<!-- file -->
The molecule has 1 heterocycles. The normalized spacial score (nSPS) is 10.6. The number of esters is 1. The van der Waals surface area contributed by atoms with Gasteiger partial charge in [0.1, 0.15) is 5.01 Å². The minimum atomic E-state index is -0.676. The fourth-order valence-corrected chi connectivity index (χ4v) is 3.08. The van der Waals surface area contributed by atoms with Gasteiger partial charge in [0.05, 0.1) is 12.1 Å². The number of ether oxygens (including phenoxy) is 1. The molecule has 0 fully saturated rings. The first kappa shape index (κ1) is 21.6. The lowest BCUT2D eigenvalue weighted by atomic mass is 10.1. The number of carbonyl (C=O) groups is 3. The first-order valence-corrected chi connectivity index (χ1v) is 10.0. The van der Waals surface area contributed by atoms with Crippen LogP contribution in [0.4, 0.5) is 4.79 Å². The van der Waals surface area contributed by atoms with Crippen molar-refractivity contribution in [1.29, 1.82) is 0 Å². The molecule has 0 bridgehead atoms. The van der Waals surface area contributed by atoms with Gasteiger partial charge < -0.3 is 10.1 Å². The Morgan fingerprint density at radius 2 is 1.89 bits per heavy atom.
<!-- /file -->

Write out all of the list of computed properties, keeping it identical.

The molecule has 1 heterocycles. The normalized spacial score (nSPS) is 10.6. The number of esters is 1. The van der Waals surface area contributed by atoms with Gasteiger partial charge in [0.1, 0.15) is 5.01 Å². The minimum atomic E-state index is -0.676. The fourth-order valence-corrected chi connectivity index (χ4v) is 3.08. The van der Waals surface area contributed by atoms with Gasteiger partial charge in [0.05, 0.1) is 12.1 Å². The number of ether oxygens (including phenoxy) is 1. The molecule has 0 fully saturated rings. The first kappa shape index (κ1) is 21.6. The lowest BCUT2D eigenvalue weighted by atomic mass is 10.1. The number of carbonyl (C=O) groups is 3. The first-order valence-corrected chi connectivity index (χ1v) is 10.0. The van der Waals surface area contributed by atoms with Crippen LogP contribution in [0.4, 0.5) is 4.79 Å². The van der Waals surface area contributed by atoms with Crippen molar-refractivity contribution in [1.29, 1.82) is 0 Å². The molecule has 0 bridgehead atoms. The van der Waals surface area contributed by atoms with Gasteiger partial charge < -0.3 is 10.1 Å². The Morgan fingerprint density at radius 2 is 1.89 bits per heavy atom.